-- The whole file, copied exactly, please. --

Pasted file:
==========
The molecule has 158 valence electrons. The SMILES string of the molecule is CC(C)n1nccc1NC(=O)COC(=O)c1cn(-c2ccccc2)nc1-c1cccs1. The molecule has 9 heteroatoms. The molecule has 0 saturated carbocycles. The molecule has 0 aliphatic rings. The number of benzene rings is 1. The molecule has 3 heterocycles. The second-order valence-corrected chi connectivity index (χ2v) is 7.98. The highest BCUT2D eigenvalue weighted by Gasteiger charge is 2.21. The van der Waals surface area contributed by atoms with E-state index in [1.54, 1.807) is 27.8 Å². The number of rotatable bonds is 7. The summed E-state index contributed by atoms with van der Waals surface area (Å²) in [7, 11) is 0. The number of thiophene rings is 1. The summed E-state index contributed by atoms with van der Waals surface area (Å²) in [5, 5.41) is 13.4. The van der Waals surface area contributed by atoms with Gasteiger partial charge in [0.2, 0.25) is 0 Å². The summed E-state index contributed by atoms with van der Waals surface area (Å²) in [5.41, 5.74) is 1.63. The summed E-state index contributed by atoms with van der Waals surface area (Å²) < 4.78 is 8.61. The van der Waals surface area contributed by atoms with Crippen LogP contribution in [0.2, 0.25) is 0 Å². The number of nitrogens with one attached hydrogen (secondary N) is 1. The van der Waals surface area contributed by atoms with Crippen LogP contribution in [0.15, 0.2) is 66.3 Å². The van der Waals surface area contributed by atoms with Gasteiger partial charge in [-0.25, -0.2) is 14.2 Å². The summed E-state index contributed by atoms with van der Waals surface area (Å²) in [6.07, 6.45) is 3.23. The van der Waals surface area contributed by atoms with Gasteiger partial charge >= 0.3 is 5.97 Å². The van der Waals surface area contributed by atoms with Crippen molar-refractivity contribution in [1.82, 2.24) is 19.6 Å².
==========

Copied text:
The molecule has 158 valence electrons. The SMILES string of the molecule is CC(C)n1nccc1NC(=O)COC(=O)c1cn(-c2ccccc2)nc1-c1cccs1. The molecule has 9 heteroatoms. The molecule has 0 saturated carbocycles. The molecule has 0 aliphatic rings. The number of benzene rings is 1. The molecule has 3 heterocycles. The second-order valence-corrected chi connectivity index (χ2v) is 7.98. The highest BCUT2D eigenvalue weighted by Gasteiger charge is 2.21. The van der Waals surface area contributed by atoms with E-state index in [1.54, 1.807) is 27.8 Å². The number of rotatable bonds is 7. The summed E-state index contributed by atoms with van der Waals surface area (Å²) in [7, 11) is 0. The number of thiophene rings is 1. The summed E-state index contributed by atoms with van der Waals surface area (Å²) in [5, 5.41) is 13.4. The van der Waals surface area contributed by atoms with Gasteiger partial charge in [0.2, 0.25) is 0 Å². The summed E-state index contributed by atoms with van der Waals surface area (Å²) in [5.41, 5.74) is 1.63. The summed E-state index contributed by atoms with van der Waals surface area (Å²) < 4.78 is 8.61. The van der Waals surface area contributed by atoms with Crippen LogP contribution in [0.2, 0.25) is 0 Å². The number of nitrogens with one attached hydrogen (secondary N) is 1. The van der Waals surface area contributed by atoms with Crippen LogP contribution in [0.15, 0.2) is 66.3 Å². The van der Waals surface area contributed by atoms with Gasteiger partial charge in [-0.25, -0.2) is 14.2 Å². The summed E-state index contributed by atoms with van der Waals surface area (Å²) in [6.07, 6.45) is 3.23. The van der Waals surface area contributed by atoms with Gasteiger partial charge >= 0.3 is 5.97 Å². The van der Waals surface area contributed by atoms with Crippen molar-refractivity contribution in [1.82, 2.24) is 19.6 Å².